The default autoconversion scheme used in Bulk-OR is a two-moment parameterization developed by Khairoutdinov and Kogan  (hereafter referred to as KK2000). The autoconversion rate is derived by fitting the results of large eddy simulations of marine boundary layer clouds that used explicit bin microphysics with analytical functions,
 Note that the radius of embryonic raindrop in the KK2000 scheme is set to be 25 µm. To improve the bulk microphysical scheme, the effects of different autoconversion parameterizations are evaluated. Three additional autoconversion schemes are implemented to the Bulk-2M for sensitivity experiments (Table 1).
Seifert and Beheng  developed a series of parameterizations of the collision/coalescence process between liquid drops directly from the stochastic collection equations (hereafter referred to as SB2001). The autoconversion rate is formulated as a function of cloud mass ratio and cloud number concentration:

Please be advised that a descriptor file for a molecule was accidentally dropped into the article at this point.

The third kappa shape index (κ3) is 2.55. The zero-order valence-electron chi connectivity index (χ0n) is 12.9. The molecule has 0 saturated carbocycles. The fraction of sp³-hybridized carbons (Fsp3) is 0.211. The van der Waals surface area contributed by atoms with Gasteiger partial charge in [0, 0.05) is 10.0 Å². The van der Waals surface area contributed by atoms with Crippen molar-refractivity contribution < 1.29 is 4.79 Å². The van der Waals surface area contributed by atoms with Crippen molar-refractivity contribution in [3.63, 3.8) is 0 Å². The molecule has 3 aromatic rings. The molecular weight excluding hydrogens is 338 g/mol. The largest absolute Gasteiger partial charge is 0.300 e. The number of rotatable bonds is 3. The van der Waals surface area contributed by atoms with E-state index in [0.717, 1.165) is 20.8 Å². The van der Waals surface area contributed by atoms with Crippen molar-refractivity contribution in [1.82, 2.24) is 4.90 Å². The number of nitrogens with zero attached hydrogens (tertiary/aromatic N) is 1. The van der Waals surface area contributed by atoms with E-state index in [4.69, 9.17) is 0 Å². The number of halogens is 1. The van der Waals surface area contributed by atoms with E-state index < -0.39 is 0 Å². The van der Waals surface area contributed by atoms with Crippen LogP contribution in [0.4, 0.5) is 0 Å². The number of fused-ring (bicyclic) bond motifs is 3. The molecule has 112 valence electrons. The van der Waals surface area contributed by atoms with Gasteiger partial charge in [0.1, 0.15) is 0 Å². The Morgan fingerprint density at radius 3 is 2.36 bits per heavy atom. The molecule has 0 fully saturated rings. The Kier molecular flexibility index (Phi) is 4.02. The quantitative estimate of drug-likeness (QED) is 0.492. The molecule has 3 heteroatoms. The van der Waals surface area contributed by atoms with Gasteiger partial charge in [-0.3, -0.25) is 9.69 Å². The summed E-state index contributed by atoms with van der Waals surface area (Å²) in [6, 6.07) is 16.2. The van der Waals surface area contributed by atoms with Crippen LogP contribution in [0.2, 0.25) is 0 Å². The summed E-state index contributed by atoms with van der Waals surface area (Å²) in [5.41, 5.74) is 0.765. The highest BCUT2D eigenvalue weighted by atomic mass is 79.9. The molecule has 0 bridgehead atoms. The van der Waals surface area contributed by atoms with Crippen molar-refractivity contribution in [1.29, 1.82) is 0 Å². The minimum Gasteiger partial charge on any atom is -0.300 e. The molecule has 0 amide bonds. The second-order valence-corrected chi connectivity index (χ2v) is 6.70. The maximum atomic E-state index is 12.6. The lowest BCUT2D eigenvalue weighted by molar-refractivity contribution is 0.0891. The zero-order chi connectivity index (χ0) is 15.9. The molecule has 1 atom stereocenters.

where ν is the spectral shape parameter, τ is the ratio of rain mass to the total liquid water mass, Φ is a universal function only depending on τ, and kc and x are constant. The radius of the embryonic raindrop in the SB2001 scheme is set to be 40 µm.
Liu and Daum  derived another Kessler-type autoconversion scheme theoretically (hereafter referred to as LD2004), suggesting a strong dependence of the autoconversion rate on the relative dispersion of the cloud droplet size distribution in addition to liquid water content and droplet concentration. Therefore, by incorporating the relative dispersion of the cloud droplet size distribution in LD2004, the coarse assumption inherent in the traditional Kessler-type parameterizations, such as a fixed collision kernel, can be eliminated. The analytical expression of the autoconversion rate in LD2004 is